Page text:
Working with the garage owner to design a process to enable him to move towards retirement with the garage set up for a sustainable future.
Design period: July 2013 – May 2014
Client: Bill, the garage owner and fellow designer
Design period: July 2013 – May 2014
Client: Bill, the garage owner and fellow designer
On one of the PDCs that I helped out on I met Bill who was passionate about Permaculture and worked not far away from me. He subsequently became part of our ALG.
He owns a successful independent garage near to where I live, he had already integrated a fair amount of permaculture thinking into the way it worked, but he was looking to move towards retirement and reduced work hours and so he wanted to use permaculture design to enable this. As he was not experienced in people-based permcaulture designing he asked for my help in designing it. And as it was part of the business development he kindly offered to pay me for my time.
I think the design web worked well for this design. With hindsight and more experience, as normal, I would probably choose to use it slightly differently. I used it quite linearly for this design, moving around the anchor points. This was partly as it was an easy way to introduce Bill to it.
I did however, build in regular reflections, as well as appreciation and pauses, which helped to keep up the momentum and for me to keep a handle on how it was progressing and tweak my approaches.
What went well?
What was challenging?
What would I do differently next time?
This was the first design I actually started after my halfway assessment. I already had 3 designs more on the go and so I knew that I needed a couple more. In the spirit of my Action Learning Pathway design, following my energy and motivation, this design felt very appropriate as I had just decided to move and so I would be designing this anyway. Although I had not done an indoor spatial design before, in itself it did not feel like a big learning edge. I had been interested in trying a different design framework for a while, but had not found the right opportunity. This seemed like a great chance. It took me a while to choose which design framework to use. Appreciative enquiry felt too vague and CEAP also felt very basic and like I would just end up doing the design web, but tied to the ‘order’. REAP MORE and the Australian design cycle were the two I ended up with and REAP MORE was the most different and also had ‘instructions’ with it, so I decided to give it a go.
Below is a slideshow of the design, you can pause it on any of the images and you can see all of the handwritten items in bigger here. I have then gone on to documenting and reflecting on the design process as that was my key learning area for this design.
I definitely felt a bit of frustration going back to the ‘beginning’ and the awkward conscious incompetence of using a new framework. I found it challenging to come up with a ‘reason’ I felt satisfied with as they were all very general and therefore I felt not very useful! I did try and generate more specifics by producing a mind map of what my needs are. It was interesting, as well as challenging to decide what was a need and to not just write down everything I already had on my ideas list! I felt it was a bit early on for me to easily identify the functions of the design, but I focused on the ‘why’ of the golden circle as that is often very similar to my functions anyway. I liked bringing in the ethics right at the beginning as a spoken element. I wasn’t entirely sure what I was including in the reality check (plus I had resistance to ‘limiting’ my vision) so I just put the time and money limits like the mind map mentioned.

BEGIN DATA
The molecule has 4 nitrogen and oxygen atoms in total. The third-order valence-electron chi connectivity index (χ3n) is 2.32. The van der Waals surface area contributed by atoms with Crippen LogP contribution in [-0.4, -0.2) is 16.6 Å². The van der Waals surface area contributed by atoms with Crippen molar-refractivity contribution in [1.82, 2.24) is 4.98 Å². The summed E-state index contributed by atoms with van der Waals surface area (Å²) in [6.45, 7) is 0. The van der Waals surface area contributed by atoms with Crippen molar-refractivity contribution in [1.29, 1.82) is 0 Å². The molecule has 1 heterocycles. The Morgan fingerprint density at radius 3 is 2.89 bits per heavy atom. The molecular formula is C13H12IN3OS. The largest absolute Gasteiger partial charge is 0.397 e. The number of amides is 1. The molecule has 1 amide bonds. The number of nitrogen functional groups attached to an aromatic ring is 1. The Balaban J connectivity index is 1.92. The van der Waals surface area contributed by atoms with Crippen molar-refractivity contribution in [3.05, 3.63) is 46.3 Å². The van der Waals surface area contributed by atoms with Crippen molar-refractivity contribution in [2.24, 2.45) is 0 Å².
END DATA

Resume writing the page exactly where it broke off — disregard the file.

I found the concept of ‘exclude’ interesting and challenging to try and apply to this design beyond the obvious physical boundary of the room itself. I kept writing what I would include rather than exclude. Excluding feels a bit unlimited! I also feel that I don’t know what needs will arise during the design so I kind of want to let it be more organic and not rule things out. It was good to consider what I was actually designing though. I had also already unconsciously excluded aspects, such as the packing up before moving from the design. I was feeling frustrated at the this point as I felt there were lots of important things I hadn’t considered yet, before moving on to the more analysis stage. I then had the realisation that I was letting myself be limited by the framework and as the step was ‘explore’ I could bring in any tools and learnings I wanted that I felt might be applicable to this stage. I was not ‘starting from scratch’ in learning to design again! So I explored the resources that I had available, the limits that I needed to be aware of and also reflected on some of my past patterns of success and erosion in bedrooms. I also drew up the basemap of the room, so I can see what I am working with. I was pleased to find that everything pretty much matched up and my assumption that everything was square was close enough! For the ‘vertical’ aspects I annotated a photograph. I also realised that it was important to include the context on the map and also as a few notes. I then felt satisfied with my ‘observing’ and ‘exploring’ and ready to move on to the next step.